Split Supreme Court Exempts Security Camera Footage

Yesterday, the Supreme Court of New Jersey ruled in a split decision that security camera footage is not accessible under the Open Public Records Act (OPRA).

About the Case

The case is Patricia Gilleran v. Township of Bloomfield.  Ms. Gilleran* requested video footage from a security camera placed on the outside of town hall, just above the mayor’s parking spot.  Bloomfield denied her request, citing two of OPRA’s security-related provisions that exempt:

emergency or security information or procedures for any buildings or facility which, if disclosed, would jeopardize security of the building or facility or persons therein; [and]

security measures and surveillance techniques which, if disclosed, would create a risk to the safety of persons, property, electronic data or software

Bloomfield argued vaguely that what the camera records was a secret and that the tape could possibly contain images of police officers, confidential informants, or members of the public reporting crimes at the law enforcement building next door to town hall.

Both the trial court and the Appellate Division ruled in Ms. Gilleran’s favor, finding that the exemptions were not blanket exemptions that rendered all security camera footage inaccessible under OPRA.  The courts also found that Bloomfield had not met its burden of proving that the exemption applied because 1) the camera was in plain view and it was obvious what the camera recorded, 2) the Township Administrator’s certification did not sufficiently explain why releasing the footage would actually cause harm; and 3) no one from Bloomfield had even watched any portion of the tape to state with certainty what it had recorded or whether it contained any confidential images.

Bloomfield appealed to the Supreme Court, who accepted the case.

About Supreme Court’s Split Decision

The Court issued a split decision, with four justices (Justice LeVecchia, Albin, Solomon, and Fernandez-Vina) voting to reverse the lower courts and two justices (Chief Justice Rabner and Justice Timpone) dissenting.  The majority held that security footage was off limits under OPRA because releasing it “would undermine the security purpose of the camera.”   It found that while there is not a blanket exemption for all security-related records (such as the public bidding documents for the purchase of a security system), that there is a blanket exemption for security camera footage.  The Court held that “knowledge of the vulnerabilities of a security system could allow an ill-motivated person to know when and where to plant an explosive device, mount an attack, or learn the movements of persons, placing a public building or persons at risk.”

Ultimately, though the majority ruled that security footage is exempt from access under OPRA, the Court did conclude that there may still be a common law right of access to security camera footage.  It thus remanded the case back to the trial court to determine whether Ms. Gilleran’s interest in the video footage outweighs Bloomfield’s security needs.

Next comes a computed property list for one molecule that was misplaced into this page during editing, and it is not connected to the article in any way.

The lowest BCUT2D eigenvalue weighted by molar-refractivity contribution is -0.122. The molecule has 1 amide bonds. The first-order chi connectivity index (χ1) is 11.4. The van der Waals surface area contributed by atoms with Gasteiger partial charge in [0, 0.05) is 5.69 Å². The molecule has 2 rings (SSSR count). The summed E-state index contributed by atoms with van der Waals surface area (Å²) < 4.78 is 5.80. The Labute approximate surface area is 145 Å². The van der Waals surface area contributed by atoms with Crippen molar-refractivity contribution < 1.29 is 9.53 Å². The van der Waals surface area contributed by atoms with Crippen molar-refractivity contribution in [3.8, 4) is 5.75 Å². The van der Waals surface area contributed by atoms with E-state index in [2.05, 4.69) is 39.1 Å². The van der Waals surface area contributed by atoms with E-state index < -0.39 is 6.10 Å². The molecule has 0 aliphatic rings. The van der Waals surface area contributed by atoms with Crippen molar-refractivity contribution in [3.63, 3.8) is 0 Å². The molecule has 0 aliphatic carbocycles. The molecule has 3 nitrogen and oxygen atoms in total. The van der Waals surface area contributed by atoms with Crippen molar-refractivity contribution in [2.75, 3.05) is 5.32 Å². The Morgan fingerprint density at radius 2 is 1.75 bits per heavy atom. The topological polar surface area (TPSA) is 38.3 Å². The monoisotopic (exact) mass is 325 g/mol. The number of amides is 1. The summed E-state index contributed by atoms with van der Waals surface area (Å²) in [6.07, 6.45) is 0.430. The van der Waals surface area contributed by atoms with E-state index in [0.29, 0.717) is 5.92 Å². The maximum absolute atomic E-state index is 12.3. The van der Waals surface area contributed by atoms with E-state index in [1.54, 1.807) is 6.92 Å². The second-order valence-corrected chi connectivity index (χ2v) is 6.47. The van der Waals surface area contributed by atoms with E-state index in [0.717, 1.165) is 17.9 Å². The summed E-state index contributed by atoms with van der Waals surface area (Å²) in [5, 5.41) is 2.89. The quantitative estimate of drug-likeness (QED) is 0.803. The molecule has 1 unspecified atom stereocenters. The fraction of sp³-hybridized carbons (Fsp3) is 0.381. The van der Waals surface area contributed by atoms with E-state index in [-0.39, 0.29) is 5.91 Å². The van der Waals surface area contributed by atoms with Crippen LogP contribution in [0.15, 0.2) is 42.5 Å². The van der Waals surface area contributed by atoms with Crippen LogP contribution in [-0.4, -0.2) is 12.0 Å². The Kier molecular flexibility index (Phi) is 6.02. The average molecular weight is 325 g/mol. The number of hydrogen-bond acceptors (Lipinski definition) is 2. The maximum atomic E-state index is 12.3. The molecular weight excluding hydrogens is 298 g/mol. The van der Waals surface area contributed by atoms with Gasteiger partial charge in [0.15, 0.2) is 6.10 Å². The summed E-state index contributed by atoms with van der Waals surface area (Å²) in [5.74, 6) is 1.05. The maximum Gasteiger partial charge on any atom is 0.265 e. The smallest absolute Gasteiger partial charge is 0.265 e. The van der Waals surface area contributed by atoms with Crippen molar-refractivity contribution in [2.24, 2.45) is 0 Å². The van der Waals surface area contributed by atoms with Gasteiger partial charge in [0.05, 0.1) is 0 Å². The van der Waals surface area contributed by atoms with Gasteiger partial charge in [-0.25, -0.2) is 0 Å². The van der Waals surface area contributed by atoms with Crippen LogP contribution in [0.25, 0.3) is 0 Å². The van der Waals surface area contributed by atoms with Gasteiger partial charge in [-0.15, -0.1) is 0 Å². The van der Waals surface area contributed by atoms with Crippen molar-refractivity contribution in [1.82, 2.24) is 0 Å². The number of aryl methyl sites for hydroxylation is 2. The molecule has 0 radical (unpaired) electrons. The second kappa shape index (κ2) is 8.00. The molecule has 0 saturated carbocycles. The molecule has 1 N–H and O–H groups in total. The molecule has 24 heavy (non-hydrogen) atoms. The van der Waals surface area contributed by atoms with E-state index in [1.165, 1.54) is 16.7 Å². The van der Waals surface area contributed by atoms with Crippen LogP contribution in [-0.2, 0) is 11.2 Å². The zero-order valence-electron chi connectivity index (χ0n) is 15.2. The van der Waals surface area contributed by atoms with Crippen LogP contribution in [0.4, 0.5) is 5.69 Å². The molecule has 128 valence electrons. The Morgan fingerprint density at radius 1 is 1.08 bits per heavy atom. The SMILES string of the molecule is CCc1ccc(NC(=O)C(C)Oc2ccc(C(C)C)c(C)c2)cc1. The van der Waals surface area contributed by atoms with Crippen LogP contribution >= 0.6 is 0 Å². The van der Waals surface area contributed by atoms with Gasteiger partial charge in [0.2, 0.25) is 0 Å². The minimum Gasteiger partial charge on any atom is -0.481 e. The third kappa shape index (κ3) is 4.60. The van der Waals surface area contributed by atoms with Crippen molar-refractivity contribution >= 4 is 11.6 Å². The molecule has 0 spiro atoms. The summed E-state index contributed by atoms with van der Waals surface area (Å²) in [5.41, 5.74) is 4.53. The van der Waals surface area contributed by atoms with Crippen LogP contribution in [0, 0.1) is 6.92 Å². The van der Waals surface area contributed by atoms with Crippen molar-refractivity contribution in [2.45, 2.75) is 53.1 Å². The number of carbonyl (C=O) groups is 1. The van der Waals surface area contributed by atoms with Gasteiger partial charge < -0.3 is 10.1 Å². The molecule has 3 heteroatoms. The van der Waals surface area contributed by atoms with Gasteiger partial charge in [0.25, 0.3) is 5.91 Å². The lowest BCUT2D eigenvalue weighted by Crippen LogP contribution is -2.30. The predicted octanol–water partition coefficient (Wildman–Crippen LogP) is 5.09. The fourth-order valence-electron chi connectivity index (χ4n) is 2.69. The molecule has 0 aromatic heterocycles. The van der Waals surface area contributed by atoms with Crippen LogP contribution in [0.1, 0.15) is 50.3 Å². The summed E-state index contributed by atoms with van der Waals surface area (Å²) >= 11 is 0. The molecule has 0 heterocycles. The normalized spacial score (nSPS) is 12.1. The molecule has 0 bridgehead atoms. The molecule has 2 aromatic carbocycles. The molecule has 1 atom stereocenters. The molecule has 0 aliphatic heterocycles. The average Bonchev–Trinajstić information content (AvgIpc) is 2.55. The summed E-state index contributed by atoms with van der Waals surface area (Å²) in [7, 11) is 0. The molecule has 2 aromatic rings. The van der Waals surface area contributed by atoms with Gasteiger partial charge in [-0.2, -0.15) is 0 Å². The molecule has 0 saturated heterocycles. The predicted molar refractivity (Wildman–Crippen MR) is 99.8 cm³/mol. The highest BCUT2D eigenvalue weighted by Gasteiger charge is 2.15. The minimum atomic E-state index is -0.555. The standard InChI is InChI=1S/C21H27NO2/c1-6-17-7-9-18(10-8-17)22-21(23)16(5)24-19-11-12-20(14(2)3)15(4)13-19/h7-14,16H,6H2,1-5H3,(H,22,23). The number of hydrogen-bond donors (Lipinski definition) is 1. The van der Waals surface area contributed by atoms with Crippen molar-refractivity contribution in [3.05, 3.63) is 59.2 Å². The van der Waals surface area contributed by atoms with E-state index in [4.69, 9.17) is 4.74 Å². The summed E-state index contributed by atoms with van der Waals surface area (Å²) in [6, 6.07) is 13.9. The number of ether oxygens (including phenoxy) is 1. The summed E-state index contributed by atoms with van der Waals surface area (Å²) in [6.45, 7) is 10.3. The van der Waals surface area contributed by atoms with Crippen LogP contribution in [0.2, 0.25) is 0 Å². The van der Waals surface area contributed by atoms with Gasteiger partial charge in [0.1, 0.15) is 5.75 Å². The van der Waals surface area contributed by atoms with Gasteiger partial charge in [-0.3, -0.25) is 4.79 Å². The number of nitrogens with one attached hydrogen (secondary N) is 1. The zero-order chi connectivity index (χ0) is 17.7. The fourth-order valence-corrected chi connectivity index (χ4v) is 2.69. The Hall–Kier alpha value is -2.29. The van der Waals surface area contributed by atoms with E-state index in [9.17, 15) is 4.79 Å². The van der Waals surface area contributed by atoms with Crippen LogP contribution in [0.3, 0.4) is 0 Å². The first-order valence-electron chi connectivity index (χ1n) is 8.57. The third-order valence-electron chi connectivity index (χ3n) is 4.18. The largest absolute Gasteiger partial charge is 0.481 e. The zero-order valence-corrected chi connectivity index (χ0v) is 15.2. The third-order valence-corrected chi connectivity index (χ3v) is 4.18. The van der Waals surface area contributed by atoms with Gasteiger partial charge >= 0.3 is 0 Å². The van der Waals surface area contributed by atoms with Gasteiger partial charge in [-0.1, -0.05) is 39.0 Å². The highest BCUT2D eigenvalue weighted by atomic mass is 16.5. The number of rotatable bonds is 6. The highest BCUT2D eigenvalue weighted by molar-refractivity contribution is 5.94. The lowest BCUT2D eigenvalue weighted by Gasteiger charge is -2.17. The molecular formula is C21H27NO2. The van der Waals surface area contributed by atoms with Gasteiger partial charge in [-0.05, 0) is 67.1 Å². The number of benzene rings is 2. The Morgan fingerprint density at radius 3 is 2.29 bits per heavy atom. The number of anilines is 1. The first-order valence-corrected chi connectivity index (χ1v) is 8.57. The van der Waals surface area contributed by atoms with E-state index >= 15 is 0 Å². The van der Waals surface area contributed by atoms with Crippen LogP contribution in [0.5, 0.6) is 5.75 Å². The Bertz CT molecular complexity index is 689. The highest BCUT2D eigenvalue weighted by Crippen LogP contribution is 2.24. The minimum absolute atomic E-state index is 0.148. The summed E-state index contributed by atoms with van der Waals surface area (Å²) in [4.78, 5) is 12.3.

In his dissenting opinion, Chief Justice Rabner wrote that had the Legislature intended to create a blanket exemption for all security camera footage, it would have said so.  In the Chief Justice’s opinion, the Township Administrator’s “general language” in his certification did not establish that releasing the footage would jeopardize the safety of persons, which is what the plain language of the exemptions requires.  The dissenting opinion further noted that OPRA provided Bloomfield numerous remedies, such as reviewing the footage and redacting portions of it that caused concern; negotiating with Ms. Gilleran to narrow the amount of footage requested; or charging a service fee to comply with the request.

What This Means For The Public

The Court’s decision means that there is no right to access security camera footage pursuant to OPRA.  While the Court likely found comfort in holding that there is still a mechanism to gain access to the video footage under the common law, unfortunately the Court’s decision will essentially shut down all access to camera footage.

Why? In an OPRA case, an agency who unlawfully denies access to a record faces litigation and will have to pay the fees of any requestor who prevails.  Thus, agencies are more reluctant to deny access to records because it comes with a big financial risk.  As the Supreme Court previously stated, without OPRA’s fee-shifting provision “the ordinary citizen would be waging a quixotic battle against a public entity vested with almost inexhaustible resources.”   With regard to the common law, however, as the Chief Justice noted in his dissenting opinion, it is generally thought that there are no attorney fees awarded in common law cases (though, there are some decisions that have held otherwise).  Agencies thus have no incentive to grant access to records under the common law, because they know that very few people will have the resources to file a lawsuit and that even if the requestor prevails, the agency will likely not be on the hook for the fees.

To put it simply, would an agency voluntarily give up camera footage that incriminates the mayor in response to a common law request?  Doubtful.  What is more likely is that the agency would deny access to the footage and then battle it out with the requestor in court.  Most media agencies cannot afford such expensive legal battles these days, let alone average people. Thus, denials of common law claims records will go un-litigated.